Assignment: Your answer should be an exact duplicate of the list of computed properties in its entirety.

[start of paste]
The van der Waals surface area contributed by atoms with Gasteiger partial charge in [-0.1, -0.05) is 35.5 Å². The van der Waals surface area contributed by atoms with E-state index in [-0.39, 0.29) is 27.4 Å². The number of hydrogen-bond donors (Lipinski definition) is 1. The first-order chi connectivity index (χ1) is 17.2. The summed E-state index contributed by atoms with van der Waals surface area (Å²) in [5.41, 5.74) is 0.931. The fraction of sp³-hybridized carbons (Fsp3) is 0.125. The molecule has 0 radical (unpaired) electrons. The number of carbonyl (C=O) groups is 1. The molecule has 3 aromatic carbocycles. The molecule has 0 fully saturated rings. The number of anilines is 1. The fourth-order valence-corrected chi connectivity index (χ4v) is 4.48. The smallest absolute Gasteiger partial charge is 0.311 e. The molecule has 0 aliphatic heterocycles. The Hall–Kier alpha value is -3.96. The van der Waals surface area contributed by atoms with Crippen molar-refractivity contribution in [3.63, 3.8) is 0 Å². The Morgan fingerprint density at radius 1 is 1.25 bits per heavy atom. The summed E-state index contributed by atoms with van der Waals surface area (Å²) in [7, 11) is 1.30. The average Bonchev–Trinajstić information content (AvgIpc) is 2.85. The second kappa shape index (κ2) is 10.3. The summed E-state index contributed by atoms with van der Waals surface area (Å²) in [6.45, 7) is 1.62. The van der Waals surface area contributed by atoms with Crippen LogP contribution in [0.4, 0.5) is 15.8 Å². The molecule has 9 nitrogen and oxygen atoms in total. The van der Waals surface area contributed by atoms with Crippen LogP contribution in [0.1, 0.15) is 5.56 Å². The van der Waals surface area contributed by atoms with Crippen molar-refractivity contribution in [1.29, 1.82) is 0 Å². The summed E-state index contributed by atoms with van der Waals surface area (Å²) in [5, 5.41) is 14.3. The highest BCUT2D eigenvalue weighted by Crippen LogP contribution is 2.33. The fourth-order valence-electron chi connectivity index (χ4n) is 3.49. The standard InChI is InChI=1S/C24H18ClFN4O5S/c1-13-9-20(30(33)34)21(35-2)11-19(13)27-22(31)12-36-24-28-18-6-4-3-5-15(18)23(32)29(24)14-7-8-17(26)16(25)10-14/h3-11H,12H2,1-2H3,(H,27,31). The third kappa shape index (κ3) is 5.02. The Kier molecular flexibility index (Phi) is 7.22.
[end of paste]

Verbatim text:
The van der Waals surface area contributed by atoms with Gasteiger partial charge in [-0.1, -0.05) is 35.5 Å². The van der Waals surface area contributed by atoms with E-state index in [-0.39, 0.29) is 27.4 Å². The number of hydrogen-bond donors (Lipinski definition) is 1. The first-order chi connectivity index (χ1) is 17.2. The summed E-state index contributed by atoms with van der Waals surface area (Å²) in [5.41, 5.74) is 0.931. The fraction of sp³-hybridized carbons (Fsp3) is 0.125. The molecule has 0 radical (unpaired) electrons. The number of carbonyl (C=O) groups is 1. The molecule has 3 aromatic carbocycles. The molecule has 0 fully saturated rings. The number of anilines is 1. The fourth-order valence-corrected chi connectivity index (χ4v) is 4.48. The smallest absolute Gasteiger partial charge is 0.311 e. The molecule has 0 aliphatic heterocycles. The Hall–Kier alpha value is -3.96. The van der Waals surface area contributed by atoms with Crippen molar-refractivity contribution in [3.63, 3.8) is 0 Å². The Morgan fingerprint density at radius 1 is 1.25 bits per heavy atom. The summed E-state index contributed by atoms with van der Waals surface area (Å²) in [7, 11) is 1.30. The average Bonchev–Trinajstić information content (AvgIpc) is 2.85. The second kappa shape index (κ2) is 10.3. The summed E-state index contributed by atoms with van der Waals surface area (Å²) in [6.45, 7) is 1.62. The van der Waals surface area contributed by atoms with Crippen LogP contribution in [0.4, 0.5) is 15.8 Å². The molecule has 9 nitrogen and oxygen atoms in total. The van der Waals surface area contributed by atoms with Crippen LogP contribution in [0.1, 0.15) is 5.56 Å². The van der Waals surface area contributed by atoms with Crippen molar-refractivity contribution in [1.29, 1.82) is 0 Å². The summed E-state index contributed by atoms with van der Waals surface area (Å²) in [5, 5.41) is 14.3. The highest BCUT2D eigenvalue weighted by Crippen LogP contribution is 2.33. The fourth-order valence-electron chi connectivity index (χ4n) is 3.49. The standard InChI is InChI=1S/C24H18ClFN4O5S/c1-13-9-20(30(33)34)21(35-2)11-19(13)27-22(31)12-36-24-28-18-6-4-3-5-15(18)23(32)29(24)14-7-8-17(26)16(25)10-14/h3-11H,12H2,1-2H3,(H,27,31). The third kappa shape index (κ3) is 5.02. The Kier molecular flexibility index (Phi) is 7.22.